The NCAA Was Shamed Into Overturning Another Dumb Eligibility Ruling

After tons of public pressure and negative media attention, the NCAA has reversed its stance and will allow BYU runner Jared Ward to compete for his senior season. Good job, everyone!

Ward, one of the country's top runners, was declared ineligible because he took part in a costume-optional fun run in 2009, a few months before enrolling at BYU. The NCAA considered that a competitive advantage for Ward, even though he had spent two years not competing because he was doing LDS mission work. Two BYU appeals were unsuccessful, but when the Deseret News featured Ward's story last week, it was only a matter of time before the NCAA caved to public opinion.

This morning the NCAA overturned its ruling and declared Ward eligible to run starting immediately. He'll compete in the NCAA regionals on Friday, and the championships next week—sadly, that's all that's left of his season.

Below is our original story on the absurdity of Ward's ineligibility.

NCAA Declared Student Ineligible For Entering Costume-Optional Fun Run

It's clear now that the NCAA uses public opinion as its final appeals process. It ruled former marine Steven Rhodes ineligible to play football at Middle Tennessee State because he had played in a military rec league. It ruled Colgate basketball player Nathan Harries ineligible because he had played church league hoops. Both times it reversed its stance after a public outcry. Let's see if we can't get BYU runner Jared Ward reinstated.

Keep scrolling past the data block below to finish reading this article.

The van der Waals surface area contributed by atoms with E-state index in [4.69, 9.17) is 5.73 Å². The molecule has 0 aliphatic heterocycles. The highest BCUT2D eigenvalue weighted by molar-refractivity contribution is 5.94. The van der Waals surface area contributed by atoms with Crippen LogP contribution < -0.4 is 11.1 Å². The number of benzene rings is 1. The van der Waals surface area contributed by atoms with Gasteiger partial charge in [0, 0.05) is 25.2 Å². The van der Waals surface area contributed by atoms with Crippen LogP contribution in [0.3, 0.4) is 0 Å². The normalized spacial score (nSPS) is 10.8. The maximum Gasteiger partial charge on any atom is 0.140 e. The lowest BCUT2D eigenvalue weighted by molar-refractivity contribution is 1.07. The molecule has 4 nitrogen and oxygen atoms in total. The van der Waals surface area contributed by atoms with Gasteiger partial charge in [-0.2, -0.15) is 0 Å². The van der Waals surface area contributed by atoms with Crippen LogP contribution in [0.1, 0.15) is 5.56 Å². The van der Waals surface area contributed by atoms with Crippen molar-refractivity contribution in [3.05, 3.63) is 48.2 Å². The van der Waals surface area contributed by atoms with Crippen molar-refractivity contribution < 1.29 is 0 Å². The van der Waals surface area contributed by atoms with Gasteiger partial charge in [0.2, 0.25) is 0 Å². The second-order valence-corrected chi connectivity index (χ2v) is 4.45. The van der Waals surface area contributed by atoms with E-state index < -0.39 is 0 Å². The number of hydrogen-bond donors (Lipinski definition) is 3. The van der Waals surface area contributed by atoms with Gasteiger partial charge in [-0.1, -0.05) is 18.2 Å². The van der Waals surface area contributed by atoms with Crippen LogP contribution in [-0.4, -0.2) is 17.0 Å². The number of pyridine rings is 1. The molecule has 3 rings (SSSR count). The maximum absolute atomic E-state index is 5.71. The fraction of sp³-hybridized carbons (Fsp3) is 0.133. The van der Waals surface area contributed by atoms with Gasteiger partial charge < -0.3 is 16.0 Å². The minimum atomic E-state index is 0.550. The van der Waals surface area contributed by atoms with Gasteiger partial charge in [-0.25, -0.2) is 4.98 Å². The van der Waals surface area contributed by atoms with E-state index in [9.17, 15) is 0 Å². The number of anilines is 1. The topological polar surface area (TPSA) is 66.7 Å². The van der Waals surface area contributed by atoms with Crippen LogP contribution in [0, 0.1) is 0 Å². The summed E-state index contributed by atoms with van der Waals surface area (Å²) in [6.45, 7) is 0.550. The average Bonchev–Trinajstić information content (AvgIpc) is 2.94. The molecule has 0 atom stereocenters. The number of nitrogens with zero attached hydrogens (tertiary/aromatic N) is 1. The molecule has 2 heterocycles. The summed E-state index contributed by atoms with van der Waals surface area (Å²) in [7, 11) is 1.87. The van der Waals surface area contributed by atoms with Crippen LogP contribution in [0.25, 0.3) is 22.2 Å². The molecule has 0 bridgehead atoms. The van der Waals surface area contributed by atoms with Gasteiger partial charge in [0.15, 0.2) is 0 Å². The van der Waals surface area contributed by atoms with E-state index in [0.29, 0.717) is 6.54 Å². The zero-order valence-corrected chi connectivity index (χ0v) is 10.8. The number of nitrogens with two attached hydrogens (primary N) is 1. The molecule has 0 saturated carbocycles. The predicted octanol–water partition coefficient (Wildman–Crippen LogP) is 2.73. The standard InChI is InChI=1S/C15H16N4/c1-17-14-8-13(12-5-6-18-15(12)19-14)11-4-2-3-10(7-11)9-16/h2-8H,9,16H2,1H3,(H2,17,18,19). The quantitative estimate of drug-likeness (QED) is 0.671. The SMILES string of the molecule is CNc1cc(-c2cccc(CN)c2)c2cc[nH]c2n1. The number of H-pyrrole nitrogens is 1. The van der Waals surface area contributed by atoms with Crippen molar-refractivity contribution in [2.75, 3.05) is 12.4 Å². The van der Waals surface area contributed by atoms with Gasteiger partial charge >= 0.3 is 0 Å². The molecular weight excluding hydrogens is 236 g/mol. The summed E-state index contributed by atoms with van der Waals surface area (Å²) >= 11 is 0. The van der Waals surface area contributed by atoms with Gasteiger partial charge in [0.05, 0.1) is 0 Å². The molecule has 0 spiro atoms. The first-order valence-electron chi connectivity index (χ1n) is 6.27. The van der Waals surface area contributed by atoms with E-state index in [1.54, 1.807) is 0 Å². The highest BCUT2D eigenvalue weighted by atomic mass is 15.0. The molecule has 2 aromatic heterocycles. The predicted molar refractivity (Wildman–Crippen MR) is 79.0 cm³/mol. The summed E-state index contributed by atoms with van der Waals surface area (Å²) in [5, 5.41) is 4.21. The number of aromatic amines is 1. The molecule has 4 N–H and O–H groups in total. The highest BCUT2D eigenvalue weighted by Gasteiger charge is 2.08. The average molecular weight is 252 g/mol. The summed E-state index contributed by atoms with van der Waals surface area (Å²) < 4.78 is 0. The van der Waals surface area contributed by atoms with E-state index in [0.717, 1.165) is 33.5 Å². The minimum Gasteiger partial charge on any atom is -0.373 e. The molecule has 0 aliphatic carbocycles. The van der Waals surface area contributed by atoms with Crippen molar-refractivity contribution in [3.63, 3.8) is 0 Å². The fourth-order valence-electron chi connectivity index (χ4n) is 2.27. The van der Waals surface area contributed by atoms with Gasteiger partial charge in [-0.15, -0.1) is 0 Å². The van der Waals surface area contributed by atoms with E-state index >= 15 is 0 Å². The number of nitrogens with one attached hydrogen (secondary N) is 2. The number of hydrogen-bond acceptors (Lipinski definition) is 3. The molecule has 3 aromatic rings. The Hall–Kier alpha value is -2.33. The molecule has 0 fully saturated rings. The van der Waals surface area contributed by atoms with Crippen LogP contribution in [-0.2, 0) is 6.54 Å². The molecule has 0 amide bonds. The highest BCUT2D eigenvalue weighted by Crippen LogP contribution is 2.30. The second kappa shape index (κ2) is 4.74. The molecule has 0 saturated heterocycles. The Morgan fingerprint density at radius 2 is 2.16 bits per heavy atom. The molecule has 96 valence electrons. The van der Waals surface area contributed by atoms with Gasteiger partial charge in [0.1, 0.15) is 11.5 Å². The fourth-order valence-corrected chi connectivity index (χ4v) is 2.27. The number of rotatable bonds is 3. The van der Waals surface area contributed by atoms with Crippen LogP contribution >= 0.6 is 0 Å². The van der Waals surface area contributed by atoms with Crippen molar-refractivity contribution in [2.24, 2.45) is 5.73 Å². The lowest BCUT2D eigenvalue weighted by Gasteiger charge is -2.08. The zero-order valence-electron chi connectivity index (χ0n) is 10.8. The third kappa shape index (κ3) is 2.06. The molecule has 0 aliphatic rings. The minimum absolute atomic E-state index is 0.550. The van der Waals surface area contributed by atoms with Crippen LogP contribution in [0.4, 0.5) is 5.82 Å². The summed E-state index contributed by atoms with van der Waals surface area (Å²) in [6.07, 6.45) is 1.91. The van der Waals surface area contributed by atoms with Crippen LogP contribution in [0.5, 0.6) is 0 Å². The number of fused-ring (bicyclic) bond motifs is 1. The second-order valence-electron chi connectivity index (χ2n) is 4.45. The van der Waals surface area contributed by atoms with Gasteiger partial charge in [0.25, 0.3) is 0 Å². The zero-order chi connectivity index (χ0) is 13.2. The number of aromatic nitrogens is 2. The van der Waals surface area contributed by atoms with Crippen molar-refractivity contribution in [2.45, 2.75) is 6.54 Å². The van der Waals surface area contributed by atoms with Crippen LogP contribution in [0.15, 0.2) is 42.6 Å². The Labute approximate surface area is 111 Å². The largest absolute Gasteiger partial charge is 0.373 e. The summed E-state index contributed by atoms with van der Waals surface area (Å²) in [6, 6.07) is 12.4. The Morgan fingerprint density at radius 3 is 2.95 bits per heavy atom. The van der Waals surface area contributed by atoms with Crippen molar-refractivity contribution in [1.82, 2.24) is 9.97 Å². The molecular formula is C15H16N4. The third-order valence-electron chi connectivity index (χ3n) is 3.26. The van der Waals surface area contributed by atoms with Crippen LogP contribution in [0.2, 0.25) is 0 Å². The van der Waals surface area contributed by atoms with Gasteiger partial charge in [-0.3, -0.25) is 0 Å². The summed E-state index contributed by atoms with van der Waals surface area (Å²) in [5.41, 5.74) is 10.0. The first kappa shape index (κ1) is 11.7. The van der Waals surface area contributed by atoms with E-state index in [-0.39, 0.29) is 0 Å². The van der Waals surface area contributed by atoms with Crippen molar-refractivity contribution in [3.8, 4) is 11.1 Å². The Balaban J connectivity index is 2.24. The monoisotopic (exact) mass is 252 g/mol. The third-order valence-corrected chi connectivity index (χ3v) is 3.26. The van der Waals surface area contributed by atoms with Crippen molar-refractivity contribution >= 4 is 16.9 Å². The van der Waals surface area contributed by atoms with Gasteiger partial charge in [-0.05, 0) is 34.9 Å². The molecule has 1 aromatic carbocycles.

The Deseret News delves into the story of Ward, a cross-country and track runner who's been an All-American four times, but is being forced by the NCAA to sit out his senior season because he took part in a fun run four years ago.

Ward returned from LDS missionary work in September of 2009, but missed the cutoff to enroll at BYU for the fall semester by a few weeks.

He decided to spend the next three months training to regain his fitness after two years of inactivity before he enrolled for winter semester. That fall, he traveled to California to watch his younger brother compete in a regional cross-country race. Just for the fun, as a prelude to the real race, there was a recreational race for coaches, parents and other supporters of the athletes. It is a just-for-fun event whose entrants range from teens to 70-year-olds. The race is so lighthearted that some of the entrants wear costumes.

"I had to get in a workout that day anyway, so I thought I'd just jump in the race," Ward says. "A lot of the entrants try to get a laugh out of the kids, so they wear costumes. I recall someone wearing a tuxedo and another guy in a bird suit and a monkey or gorilla costume."


Upon enrolling, Ward disclosed his participation in the race on his NCAA compliance forms. (That was his mistake. It's like declaring the cheap souvenirs you bought on your customs form when re-entering the U.S. after a vacation. Never believe that a bureaucracy will regard things with common sense.)

The NCAA ruled that the race was officially an organized competition, and that it provided him a competitive advantage over other runners before beginning school. Again, there was someone wearing a gorilla costume.

"If I were trying to gain an advantage by running in a competitive race," Ward said, "I wouldn't have chosen that race. It's not a competitive effort."


What's particularly galling is that taking part in the race would have been completely acceptable had it been within a year of Ward's high school graduation. It wasn't, because of his two years doing mission work for the church. The NCAA docked Ward an entire season of eligibility.

Ward chose to run as a freshman, because he was sure the NCAA would see the light and overturn his ban. But two BYU appeals were rejected and now Ward, one of the best runners in the country (he finished 10th in the NCAA 10K championships last year), isn't allowed to compete in what should be his fourth season. His college career is effectively over unless the NCAA changes its mind.

So make a stink. Clog up Mark Emmert's inbox. If a public shaming is the only way to get this organization to pay attention, then a public shaming it'll have to be.


[Deseret News]